Beta radiation has been used for decades to treat keloids,
large growths of scar tissue on the skin caused by
proliferation of normal tissue in response to an injury. When
treated with a small amount of radiation after removal, the
keloids seldom returns. Radiation also is being used at Duke to
prevent the abnormal proliferation of bone cells after total
hip replacement.

The recently completed START (STents And Radiation Therapy)
trial of the Beta-Cath system demonstrated that the incidence
of restenosis was 36 percent to 66 percent lower in patients
treated with the system when compared to placebo. The START
trial was conducted at 50 sites, including Duke, under the
direction of Brigham and Women's Hospital in Boston. The
Beta-Cath system was developed by Novoste Corp., Norcross,
Ga.

The Beta-Cath system uses strontium-90 as its source of beta
radiation, while the Checkmate system uses iridium-192 as its
source of gamma radiation. The Checkmate system, developed by
Cordis Corp., of Miami, was shown in the recently completed
Gamma I trial to have 41 percent fewer instances of restenosis
when compared to placebo. The Gamma I trial was conducted at 12
hospitals, including Duke, under the direction of Washington
Hospital Center in Washington. To date, the two types of
systems have not been compared to each other in a clinical
trial.

"In both systems, the radiation is caused by the slow
disintegration of the source elements, and from the patients'
perspective, it doesn't really matter which source is used,"
Shafman said.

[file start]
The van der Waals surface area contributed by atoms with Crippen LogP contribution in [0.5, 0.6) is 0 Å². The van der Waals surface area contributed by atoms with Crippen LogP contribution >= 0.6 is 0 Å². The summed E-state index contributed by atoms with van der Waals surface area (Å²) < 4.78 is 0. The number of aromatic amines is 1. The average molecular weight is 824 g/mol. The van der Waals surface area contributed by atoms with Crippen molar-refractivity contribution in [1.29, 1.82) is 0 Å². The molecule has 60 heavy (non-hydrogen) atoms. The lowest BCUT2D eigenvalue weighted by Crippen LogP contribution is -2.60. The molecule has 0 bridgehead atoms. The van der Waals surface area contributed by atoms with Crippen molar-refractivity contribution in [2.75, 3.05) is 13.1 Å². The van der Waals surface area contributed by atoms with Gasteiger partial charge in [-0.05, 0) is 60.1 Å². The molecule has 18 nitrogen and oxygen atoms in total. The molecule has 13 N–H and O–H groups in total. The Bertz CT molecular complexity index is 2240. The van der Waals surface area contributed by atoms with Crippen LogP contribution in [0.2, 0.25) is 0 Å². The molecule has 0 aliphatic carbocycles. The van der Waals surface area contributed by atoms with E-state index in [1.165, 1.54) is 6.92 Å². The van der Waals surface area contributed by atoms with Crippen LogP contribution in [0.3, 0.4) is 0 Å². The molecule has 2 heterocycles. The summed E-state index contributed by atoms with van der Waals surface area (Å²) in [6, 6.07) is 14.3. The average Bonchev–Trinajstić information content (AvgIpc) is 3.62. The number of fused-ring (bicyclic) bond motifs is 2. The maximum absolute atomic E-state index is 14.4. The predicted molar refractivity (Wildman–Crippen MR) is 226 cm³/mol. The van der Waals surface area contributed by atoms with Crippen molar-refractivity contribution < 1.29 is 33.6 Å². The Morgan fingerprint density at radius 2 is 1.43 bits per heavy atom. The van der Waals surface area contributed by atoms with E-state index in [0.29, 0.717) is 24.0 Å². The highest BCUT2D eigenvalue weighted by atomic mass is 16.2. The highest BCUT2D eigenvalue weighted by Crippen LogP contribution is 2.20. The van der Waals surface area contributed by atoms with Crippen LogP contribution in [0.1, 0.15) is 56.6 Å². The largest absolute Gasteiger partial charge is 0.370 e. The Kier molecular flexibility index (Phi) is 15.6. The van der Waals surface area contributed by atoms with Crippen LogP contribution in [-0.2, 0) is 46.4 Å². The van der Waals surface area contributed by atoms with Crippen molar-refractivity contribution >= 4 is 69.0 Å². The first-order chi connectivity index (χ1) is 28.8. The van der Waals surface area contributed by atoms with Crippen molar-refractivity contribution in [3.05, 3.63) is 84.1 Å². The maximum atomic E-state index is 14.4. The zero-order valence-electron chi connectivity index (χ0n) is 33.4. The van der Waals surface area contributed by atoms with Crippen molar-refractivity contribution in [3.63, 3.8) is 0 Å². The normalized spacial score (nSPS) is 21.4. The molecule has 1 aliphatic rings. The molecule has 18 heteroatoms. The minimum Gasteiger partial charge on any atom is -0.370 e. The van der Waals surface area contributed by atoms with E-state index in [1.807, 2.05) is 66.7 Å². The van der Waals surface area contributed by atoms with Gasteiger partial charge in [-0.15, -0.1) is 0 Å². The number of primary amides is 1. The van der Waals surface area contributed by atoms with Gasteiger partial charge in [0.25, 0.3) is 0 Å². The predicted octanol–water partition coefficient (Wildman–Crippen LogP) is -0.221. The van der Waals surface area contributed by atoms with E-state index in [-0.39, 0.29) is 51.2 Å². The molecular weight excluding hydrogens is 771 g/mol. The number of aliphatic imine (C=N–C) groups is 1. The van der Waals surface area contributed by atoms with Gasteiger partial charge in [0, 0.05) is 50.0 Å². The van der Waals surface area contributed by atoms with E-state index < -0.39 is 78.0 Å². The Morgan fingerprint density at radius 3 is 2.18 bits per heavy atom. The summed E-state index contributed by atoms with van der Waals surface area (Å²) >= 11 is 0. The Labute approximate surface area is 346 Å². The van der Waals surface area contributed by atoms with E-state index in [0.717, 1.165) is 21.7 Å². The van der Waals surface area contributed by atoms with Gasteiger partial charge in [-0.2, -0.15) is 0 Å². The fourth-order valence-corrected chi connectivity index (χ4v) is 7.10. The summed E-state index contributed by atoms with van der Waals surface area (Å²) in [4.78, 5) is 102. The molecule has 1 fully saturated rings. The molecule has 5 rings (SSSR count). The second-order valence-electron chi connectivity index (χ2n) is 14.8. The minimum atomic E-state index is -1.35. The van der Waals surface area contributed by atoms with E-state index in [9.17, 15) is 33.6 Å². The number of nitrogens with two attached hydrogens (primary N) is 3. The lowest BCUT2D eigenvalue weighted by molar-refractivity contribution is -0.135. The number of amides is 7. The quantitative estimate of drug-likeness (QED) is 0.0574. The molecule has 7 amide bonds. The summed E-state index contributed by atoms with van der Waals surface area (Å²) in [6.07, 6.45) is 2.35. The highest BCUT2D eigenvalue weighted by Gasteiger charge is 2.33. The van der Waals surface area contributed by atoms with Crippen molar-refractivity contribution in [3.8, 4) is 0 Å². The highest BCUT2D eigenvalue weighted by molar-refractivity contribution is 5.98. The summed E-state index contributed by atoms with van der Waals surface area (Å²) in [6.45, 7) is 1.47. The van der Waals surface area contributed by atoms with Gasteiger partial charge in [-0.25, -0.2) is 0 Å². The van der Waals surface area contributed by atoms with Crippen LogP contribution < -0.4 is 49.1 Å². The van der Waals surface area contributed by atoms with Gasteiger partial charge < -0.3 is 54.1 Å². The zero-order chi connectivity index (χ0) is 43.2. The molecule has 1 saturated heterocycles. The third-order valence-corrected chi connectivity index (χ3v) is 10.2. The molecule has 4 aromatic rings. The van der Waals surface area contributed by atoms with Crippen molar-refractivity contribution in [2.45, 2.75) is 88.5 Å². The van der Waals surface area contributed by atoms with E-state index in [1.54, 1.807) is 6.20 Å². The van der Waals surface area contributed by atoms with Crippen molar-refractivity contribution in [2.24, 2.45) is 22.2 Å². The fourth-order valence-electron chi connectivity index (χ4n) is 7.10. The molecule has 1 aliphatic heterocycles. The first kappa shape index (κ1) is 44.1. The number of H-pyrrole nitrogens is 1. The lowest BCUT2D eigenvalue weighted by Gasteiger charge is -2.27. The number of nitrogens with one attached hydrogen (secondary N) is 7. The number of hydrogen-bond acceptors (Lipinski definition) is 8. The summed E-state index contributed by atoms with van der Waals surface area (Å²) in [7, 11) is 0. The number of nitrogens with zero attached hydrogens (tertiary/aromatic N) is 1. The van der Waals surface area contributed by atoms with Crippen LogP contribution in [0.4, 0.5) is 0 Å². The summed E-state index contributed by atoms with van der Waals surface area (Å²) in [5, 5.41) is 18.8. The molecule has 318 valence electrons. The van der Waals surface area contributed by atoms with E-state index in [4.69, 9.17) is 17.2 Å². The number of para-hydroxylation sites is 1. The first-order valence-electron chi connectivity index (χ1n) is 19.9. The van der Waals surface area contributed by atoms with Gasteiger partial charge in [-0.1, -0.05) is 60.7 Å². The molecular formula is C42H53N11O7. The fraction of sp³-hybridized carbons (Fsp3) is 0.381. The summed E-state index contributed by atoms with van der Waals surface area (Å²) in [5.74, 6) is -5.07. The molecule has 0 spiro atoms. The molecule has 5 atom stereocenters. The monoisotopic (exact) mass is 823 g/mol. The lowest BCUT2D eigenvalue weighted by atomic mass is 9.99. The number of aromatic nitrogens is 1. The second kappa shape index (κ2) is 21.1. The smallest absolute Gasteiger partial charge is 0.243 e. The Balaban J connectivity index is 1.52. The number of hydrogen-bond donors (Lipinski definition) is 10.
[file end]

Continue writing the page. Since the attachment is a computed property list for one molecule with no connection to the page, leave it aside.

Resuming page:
The radiation is applied after the balloon angioplasty
device is withdrawn from the patient. A slender hollow tube is
inserted through the artery to the site of treatment. Once at
the site, small seeds of radiation are sent through the tube to
the area to be treated. At no time does the solution leave the
device and come into contact with tissue, Sketch said, and the
radiation only travels a short distance from its source.

For a beta procedure, the radiation remains in the patient
for about three to five minutes, while the gamma approach
requires about 20 minutes. When gamma radiation is used,
physicians and technicians must remain behind a lead shield
during treatment.

There are many factors that cardiologists use when
determining which approach to use, one of the most important
being the size of the lesion, or area of treatment. The
Beta-Cath system is approved for lesions up to 20 millimeters
long, while Checkmate is approval for lesions up to 45
millimeters.

"The important thing for heart patients at Duke is that we
have at our disposal the latest techniques and technologies for
treating heart disease," Sketch said. "We should be able to
make a great impact in the outcome of our patients. With both
systems here at Duke, we can evaluate which one is the best for
each individual patient."

Cutline:

Dr. Michael Sketch Jr., standing, conferring with Dr. Tim
Shafman in the control room in one of Duke University Medical
Center's cardiac catheterization labs.